Cool Game for Kids: Look, Touch and Say Memory Game
By Arlee Greenwood, Small Potatoes
Apr 10, 2014
There are many days during the school year when I have my primary grade-schoolers at home for school holidays. This means I have a houseful of children whose ages range from under 1 to 9 years old. Finding activities that include all or most of them can be challenging.I try to create activities that can either have open-ended play possibilities, or ones that can be tailored to fit nearly any age, depending on their abilities.Today we created a game that had all the children involved in some form or another. This game provides practice with sight memory, tactile memory, word recognition, speech, fine-motor control, numbers and number sequencing, one-to-one correspondence, tallying, listening and turn-taking. The toddlers, the preschoolers, and the grade schoolers created and played, and the babies watched and clapped as the excitement from the game rose and the players cheered each other on.And as it turns out, there is more than one way to play the good old-fashioned Memory Game. You can stretch this activity from breakfast to lunch if you start from the very beginning.What you need
- picture cards
- small objects that match the pictures on your cards.
- a cardboard tray
- craft paints and paint brushes
- a plastic/metal tray for holding the objects
- a timer
- pencil/paper for score keeping if you choose to keep track
I gave the two oldest children the task of painting our cardboard lid. This was simply a cardboard soda pop tray from the market. I asked the two children to work together in painting the inside of the lid black. I chose black for the inside so colours or patterns would not distract the children from "remembering" as we played the game later on.
I did welcome them however, to paint the outside of the lid in whatever manner they pleased...
Once the lid was painted and set outside to dry, I gave each of the children a handful of picture cards from our Memory Game. You could also use picture flashcards, or draw your own picture cards if you'd like. I instructed the children to look around the house for toys that matched their cards, like a scavenger hunt! Once all the objects on their cards were found, we assembled them all neatly on a tray.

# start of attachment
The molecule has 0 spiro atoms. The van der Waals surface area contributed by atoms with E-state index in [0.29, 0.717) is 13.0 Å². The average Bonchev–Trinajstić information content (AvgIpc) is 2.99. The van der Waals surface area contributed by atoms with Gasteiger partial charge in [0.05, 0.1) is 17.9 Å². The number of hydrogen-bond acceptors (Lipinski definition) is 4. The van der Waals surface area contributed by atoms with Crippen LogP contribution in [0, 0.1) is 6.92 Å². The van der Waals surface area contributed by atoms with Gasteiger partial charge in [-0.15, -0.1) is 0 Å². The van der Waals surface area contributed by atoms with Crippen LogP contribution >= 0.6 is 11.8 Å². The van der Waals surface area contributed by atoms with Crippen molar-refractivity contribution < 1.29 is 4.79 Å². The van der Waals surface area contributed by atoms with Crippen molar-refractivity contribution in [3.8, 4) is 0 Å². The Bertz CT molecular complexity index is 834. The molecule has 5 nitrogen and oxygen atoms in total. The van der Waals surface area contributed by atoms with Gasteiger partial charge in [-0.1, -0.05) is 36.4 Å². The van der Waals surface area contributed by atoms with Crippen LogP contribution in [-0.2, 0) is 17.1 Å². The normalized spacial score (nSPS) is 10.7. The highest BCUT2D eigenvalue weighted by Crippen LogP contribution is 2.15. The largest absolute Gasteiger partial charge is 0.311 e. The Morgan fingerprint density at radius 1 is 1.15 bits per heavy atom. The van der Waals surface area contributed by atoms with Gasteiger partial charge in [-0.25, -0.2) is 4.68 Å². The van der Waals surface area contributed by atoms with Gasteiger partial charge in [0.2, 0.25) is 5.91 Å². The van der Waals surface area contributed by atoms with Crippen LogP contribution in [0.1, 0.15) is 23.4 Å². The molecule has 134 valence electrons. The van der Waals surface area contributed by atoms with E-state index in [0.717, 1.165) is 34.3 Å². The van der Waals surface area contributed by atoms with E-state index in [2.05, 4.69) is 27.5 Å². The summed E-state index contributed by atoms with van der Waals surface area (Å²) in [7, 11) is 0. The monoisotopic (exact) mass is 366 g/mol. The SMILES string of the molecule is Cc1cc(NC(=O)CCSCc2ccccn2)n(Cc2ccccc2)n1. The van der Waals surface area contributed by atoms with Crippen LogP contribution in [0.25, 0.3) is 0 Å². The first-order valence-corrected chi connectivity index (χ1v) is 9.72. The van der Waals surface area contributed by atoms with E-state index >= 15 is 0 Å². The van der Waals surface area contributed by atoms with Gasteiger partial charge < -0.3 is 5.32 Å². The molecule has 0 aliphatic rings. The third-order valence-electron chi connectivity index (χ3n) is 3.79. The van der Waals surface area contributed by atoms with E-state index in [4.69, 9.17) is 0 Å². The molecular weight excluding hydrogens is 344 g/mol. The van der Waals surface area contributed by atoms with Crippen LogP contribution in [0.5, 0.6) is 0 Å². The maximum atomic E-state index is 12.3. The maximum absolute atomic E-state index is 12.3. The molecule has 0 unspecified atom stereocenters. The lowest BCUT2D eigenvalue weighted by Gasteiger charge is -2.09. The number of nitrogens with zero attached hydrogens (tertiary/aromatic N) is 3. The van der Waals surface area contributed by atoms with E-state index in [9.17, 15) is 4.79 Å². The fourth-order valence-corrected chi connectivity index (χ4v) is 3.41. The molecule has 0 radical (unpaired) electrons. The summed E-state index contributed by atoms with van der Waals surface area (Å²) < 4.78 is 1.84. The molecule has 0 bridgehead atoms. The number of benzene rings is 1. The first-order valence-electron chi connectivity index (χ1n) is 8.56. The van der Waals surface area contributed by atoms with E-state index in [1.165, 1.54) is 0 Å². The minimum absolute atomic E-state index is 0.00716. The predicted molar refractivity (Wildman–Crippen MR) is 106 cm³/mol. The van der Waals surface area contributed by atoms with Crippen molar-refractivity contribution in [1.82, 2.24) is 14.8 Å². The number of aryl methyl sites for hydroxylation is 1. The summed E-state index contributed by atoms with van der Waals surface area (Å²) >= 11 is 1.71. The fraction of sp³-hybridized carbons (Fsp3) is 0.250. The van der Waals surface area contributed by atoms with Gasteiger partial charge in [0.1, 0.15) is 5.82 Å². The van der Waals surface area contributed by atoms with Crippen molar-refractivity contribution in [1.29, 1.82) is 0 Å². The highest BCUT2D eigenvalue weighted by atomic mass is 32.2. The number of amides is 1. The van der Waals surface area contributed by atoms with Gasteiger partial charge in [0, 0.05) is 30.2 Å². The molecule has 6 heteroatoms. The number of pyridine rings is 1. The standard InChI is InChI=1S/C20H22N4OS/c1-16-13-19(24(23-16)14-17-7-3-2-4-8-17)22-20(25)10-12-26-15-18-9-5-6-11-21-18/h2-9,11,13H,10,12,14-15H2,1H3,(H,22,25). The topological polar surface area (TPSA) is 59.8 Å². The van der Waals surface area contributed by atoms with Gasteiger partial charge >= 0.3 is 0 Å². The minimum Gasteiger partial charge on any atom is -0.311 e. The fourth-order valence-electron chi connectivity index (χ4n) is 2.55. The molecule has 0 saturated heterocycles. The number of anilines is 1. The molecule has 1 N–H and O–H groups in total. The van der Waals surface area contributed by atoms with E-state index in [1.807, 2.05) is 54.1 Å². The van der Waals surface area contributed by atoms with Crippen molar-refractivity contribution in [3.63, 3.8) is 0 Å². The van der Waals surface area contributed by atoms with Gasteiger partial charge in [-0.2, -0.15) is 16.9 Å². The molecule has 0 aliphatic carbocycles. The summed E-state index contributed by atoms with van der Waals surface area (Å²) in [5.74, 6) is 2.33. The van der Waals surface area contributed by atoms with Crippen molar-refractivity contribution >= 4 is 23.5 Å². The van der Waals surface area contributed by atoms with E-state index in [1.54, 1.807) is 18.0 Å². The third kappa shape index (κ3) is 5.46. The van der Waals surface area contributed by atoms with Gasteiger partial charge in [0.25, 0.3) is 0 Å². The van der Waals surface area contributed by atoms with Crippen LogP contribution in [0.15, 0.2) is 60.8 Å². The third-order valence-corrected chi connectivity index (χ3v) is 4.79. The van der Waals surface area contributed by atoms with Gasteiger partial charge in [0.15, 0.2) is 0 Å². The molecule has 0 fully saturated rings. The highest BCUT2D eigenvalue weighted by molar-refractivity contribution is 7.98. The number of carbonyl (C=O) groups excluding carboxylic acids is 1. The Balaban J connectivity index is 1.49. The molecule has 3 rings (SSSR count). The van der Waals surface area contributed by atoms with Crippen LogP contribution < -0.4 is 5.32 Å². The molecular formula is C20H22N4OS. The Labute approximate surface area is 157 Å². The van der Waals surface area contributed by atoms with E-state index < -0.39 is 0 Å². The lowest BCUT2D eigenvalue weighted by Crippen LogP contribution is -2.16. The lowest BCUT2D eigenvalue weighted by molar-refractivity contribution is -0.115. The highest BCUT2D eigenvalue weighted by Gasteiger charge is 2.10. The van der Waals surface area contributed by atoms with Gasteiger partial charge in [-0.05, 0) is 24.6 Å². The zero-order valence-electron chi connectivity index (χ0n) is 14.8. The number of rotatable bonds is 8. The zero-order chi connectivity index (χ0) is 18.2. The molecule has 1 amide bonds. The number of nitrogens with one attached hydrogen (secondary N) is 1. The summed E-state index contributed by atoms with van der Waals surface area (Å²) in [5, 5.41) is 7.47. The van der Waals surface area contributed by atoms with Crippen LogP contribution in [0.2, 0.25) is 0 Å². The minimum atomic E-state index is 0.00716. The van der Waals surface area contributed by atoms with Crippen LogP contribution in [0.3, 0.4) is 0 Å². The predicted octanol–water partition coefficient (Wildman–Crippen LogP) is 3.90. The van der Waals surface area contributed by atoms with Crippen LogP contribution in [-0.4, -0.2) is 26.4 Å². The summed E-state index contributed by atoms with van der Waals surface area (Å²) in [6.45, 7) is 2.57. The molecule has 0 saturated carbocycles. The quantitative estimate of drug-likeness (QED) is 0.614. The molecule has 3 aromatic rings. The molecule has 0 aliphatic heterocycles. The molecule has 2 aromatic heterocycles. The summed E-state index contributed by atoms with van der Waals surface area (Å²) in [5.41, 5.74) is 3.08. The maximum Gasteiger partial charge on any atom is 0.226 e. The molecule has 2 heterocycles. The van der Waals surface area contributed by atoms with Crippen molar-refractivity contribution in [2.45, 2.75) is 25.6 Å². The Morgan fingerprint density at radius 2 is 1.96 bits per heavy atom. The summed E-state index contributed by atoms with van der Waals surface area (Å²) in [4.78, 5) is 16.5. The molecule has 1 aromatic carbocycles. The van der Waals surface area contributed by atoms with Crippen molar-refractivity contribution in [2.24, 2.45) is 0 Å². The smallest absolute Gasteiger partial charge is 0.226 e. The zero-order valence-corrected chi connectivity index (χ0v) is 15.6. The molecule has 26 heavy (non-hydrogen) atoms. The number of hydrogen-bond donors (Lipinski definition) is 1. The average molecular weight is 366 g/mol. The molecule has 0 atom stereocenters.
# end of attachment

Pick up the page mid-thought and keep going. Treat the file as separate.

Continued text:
We all gathered about the table, ages 2 to 9 years, and began to play the game.
ROUND ONE: Player 1 has 30 seconds to only LOOK at the objects on the tray. (We allowed 60 seconds for the under-5 crowd.) Once the 30 seconds are up, the lid is closed over the tray and Player 1 has 60 seconds to name as many of the objects as he can remember. Another player places the corresponding card for each object Player 1 names on the table to be counted when the minute is up. The round is over when each player has had a turn.
The children all counted the cards together after each player's turn to practice number sequencing and one to one correspondence. We tallied the scores right on our chalkboard table. We were not keeping score to see who won the game, but rather to see how each child progressed after each round.
ROUND TWO: Player 1 has 30 seconds to LOOK at and TOUCH the objects on the tray. Once her 30 seconds are over, the lid is closed and she has another 60 seconds to name the objects she remembers. The round is over when each player has had a turn.
Interestingly enough, TOUCHING the objects helped the under 5 crowd remember, while it hindered the memories for the older children. The touching distracted them and their second round scores were lower than their first.
ROUND THREE: Player 1 has 30 seconds to LOOK at, TOUCH, and SAY each object's name out loud. Once the 30 seconds is up, the lid is closed and the player is given another 60 seconds to name the object he remembers. The round is over when each player has had a turn.In this third and final round, all the players broke their own records, especially the little ones. There was much applause and many cheers as they tallied up their cards!ANOTHER WAY TO PLAY: To get even more playing time for smaller children from this activity, place a row of cards inside the lid and have the child choose the corresponding object from the tray, naming the object as they place it with the card...
Note: My own children are in French Immersion school, so our Memory Game is bilingual.
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